Lefkada was under the Ottoman Rule for 200 years and always had close relations with the Greek mainland due to proximity, while the rest of the Ionian Islands were more isolated and thus their music and culture, in general, were mainly influenced by western civilisation.
This resulted to the music culture of Lefkada having versatile influences. One can observe a diversity concerning the music tunes and creations of the different parts of the island.
This diversity can be noticed when comparing the villages and the town of Lefkada, but also among the villages themselves depending on their geographical location. For example, in the south eastern part of the island, and the south in general, people seem to be mostly concerned in music and festivities. Most of the great musicians of Lefkada had their origins there and less came from the villages of the northwest. The main features of the town are the choirs and the “mandolinatas” (mandolin orchestras) while in the villages the mainland folk tradition is dominant.
You can listen to beautiful serenades by the “Agionavritiki Parea” orchestra and the choir of the Orfeas Club
The main events of the villages were the celebrative feasts on the name days of the patron saints, feasts that seem to have begun in the first quarter of the 19th century. Musical instruments were also necessary in weddings, as well as during the carnival and there was also carolling on religious holidays.
The feasts usually took place in the villages’ central cafés.
As mentioned earlier, the western culture was dominant in the town of Lefkada. In the field of music the town has the second oldest Philharmonic Band in Greece (after Corfu) which was founded in 1850 and participated in important events such as the celebration for the Union of the Seven Islands with Greece in 1864 and the first modern Olympic Games of Athens in 1896.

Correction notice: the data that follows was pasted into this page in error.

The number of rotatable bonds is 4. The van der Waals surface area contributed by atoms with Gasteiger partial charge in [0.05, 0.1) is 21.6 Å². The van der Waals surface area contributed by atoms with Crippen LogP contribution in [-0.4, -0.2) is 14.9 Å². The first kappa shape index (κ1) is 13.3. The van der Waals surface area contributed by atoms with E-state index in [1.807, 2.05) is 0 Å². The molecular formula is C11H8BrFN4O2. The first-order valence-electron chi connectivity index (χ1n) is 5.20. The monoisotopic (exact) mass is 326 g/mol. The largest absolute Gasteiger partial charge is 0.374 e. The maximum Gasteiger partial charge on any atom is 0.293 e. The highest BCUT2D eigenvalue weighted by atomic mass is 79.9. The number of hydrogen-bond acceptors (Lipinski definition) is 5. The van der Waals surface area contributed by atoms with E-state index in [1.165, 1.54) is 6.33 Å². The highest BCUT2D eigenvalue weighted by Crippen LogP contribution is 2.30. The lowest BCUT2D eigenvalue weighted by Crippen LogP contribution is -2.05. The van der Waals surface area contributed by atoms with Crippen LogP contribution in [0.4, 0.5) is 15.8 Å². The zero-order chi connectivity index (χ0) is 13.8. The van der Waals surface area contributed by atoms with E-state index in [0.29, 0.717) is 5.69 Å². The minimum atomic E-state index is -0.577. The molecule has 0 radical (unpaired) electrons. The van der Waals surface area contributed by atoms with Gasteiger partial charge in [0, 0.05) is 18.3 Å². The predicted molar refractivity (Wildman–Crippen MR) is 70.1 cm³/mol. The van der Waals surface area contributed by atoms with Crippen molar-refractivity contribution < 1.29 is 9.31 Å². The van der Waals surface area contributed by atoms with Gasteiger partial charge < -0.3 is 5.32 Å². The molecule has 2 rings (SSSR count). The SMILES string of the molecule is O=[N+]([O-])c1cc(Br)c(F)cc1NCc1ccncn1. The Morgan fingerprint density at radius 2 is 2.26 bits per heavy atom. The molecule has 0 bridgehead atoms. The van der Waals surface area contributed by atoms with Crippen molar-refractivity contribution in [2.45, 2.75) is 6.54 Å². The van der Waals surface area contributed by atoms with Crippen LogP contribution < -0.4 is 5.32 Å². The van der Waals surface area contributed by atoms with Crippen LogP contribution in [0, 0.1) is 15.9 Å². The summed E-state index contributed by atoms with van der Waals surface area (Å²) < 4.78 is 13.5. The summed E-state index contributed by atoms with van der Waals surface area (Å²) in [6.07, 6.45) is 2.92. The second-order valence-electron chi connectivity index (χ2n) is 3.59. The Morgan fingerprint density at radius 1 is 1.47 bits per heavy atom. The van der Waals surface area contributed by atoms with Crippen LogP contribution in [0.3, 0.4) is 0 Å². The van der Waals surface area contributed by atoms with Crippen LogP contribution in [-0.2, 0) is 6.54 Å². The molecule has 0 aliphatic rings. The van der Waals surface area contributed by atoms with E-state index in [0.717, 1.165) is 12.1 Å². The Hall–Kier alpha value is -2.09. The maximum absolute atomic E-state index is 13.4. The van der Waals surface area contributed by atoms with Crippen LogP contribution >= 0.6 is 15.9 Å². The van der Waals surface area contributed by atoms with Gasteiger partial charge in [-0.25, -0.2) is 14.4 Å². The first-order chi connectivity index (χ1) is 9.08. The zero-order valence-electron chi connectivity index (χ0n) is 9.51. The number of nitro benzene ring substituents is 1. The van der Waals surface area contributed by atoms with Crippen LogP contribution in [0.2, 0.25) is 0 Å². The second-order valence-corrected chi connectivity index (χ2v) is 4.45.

To celebrate the 150 years from its foundation, the Philharmonic Band of Lefkada held a concert at the PALLAS theater in Athens on the 16th of December 2000, under the guidance of maestro Gerassimos Messinis, with notable success.
You can listen to this concert here.
Nowadays, the music culture of the island is promoted by significant clubs that assemble big groups of young people and contribute to its preservation and continuity. Lots of events (music ones as well) take place during the summer (Philharmonic Societies’ Festival, Feasts of Literature and Art, International Folklore Festival) while music is an important part of events all through the year.
In 1966, Spyros Peristeris, chanter at the Athens’ Cathedral and assistant at the Folklore Department of the Academy of Athens, travelled all around Greece and gathered recordings of traditional tunes, songs and dances. In Karya of Lefkada, from the 3rd to the 17th of July 1966 he recorded Lefkadian songs performed by local musicians. Peristeris himself noted: “In Karya of Lefkada the music of ten folk dances was recorded by us while they were performed by a local dance club, conducted by musician G. Thanos. This music was performed by four local musicians”.
Those musicians were Nikos Vryonis (clarinet), Giorgos Verykios (violin), Stavros Katopodis, aka Mastrostavros (lute), Nikos Katopodis, son of Mastrostavros (accordion) and the singer was Xenophontas Vrettos.
The copyrights of the recordings and the musical works belong exclusively to the people that created and edited this research. Here we are merely reproducing these works.